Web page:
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Latest weapon against lionfish invasion? Meet the Roomba of the sea

How to counter invasive species, a common, and often intractable, problem? One entrepreneur’s clever approach offers lessons in finding solutions in the unlikeliest of places.

If you can’t beat them, eat them. That is the common wisdom of many scientists, conservationists, and fishermen who dream of ridding the western Atlantic of invasive lionfish, a stunning aquarium fish that, when introduced in the wild, dominates and destroys reef ecosystems. However, catching lionfish has never been simple; they are not easily targeted by line or net fishing. Now, a surprising new invention may bring lionfish hunting to the masses and help clear the seas of this invader: a submersible robot.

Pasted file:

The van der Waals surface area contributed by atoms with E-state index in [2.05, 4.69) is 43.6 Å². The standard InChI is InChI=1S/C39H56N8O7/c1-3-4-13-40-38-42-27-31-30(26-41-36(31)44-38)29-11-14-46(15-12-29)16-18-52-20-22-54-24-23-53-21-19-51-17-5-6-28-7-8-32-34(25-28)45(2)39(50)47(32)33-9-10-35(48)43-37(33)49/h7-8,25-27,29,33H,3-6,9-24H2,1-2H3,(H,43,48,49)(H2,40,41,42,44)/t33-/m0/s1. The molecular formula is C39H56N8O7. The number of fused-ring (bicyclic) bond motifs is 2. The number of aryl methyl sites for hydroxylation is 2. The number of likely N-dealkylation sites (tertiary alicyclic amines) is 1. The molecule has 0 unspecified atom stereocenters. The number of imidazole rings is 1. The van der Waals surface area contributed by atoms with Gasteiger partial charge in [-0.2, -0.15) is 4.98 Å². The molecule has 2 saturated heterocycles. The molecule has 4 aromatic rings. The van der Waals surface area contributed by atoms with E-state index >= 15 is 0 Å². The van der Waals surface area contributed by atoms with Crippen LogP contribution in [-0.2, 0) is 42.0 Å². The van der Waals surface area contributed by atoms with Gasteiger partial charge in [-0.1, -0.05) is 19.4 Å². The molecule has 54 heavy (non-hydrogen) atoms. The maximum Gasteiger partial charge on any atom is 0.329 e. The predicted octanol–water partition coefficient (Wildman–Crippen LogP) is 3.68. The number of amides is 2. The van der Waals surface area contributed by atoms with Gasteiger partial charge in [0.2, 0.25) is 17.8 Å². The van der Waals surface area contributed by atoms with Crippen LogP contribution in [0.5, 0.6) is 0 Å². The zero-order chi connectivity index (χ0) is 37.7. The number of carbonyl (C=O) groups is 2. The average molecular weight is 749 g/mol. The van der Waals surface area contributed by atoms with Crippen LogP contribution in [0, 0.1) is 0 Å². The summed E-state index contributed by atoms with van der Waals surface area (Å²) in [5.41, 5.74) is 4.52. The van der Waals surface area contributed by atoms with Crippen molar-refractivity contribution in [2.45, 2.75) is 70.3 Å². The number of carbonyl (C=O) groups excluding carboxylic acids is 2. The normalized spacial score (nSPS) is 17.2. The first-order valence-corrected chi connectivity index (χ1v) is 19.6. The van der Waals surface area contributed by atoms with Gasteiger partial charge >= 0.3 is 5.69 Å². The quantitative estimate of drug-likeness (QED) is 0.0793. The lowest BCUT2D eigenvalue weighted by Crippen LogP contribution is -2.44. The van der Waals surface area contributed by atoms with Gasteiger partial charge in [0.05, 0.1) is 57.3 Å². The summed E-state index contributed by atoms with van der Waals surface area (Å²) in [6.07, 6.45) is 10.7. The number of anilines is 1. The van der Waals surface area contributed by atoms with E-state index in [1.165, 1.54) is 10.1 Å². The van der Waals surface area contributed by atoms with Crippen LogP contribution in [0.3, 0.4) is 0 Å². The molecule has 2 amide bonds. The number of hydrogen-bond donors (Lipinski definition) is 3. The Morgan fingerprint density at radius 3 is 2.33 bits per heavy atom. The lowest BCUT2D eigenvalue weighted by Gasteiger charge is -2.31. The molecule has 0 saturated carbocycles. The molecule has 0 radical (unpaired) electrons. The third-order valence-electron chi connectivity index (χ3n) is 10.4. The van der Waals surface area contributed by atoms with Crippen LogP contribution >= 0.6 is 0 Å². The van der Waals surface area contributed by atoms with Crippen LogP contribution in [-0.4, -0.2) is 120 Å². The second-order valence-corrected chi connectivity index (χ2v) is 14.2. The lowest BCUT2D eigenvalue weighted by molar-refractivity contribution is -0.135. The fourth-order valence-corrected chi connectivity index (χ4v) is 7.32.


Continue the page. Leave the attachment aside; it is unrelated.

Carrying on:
With its striking stripes, diaphanous fins, and mane of colorful but poisonous spines, the exotic Indo-Pacific lionfish makes for a popular aquarium fish. But when released into the Atlantic in the 1980s (presumably by aquarium aficionados who tired of the voracious pet), the fish thrived and became a menace to native fish species and the reefs they rely upon. Lionfish populations first exploded off Florida’s coast; now, lionfish have expanded their range throughout the Bahamas and the Caribbean all the way down to South America.

“A number of characteristics make the lionfish the perfect invader,” says Stephen Gittings, a coral reef ecologist and NOAA’s chief scientist for the National Marine Sanctuary System.

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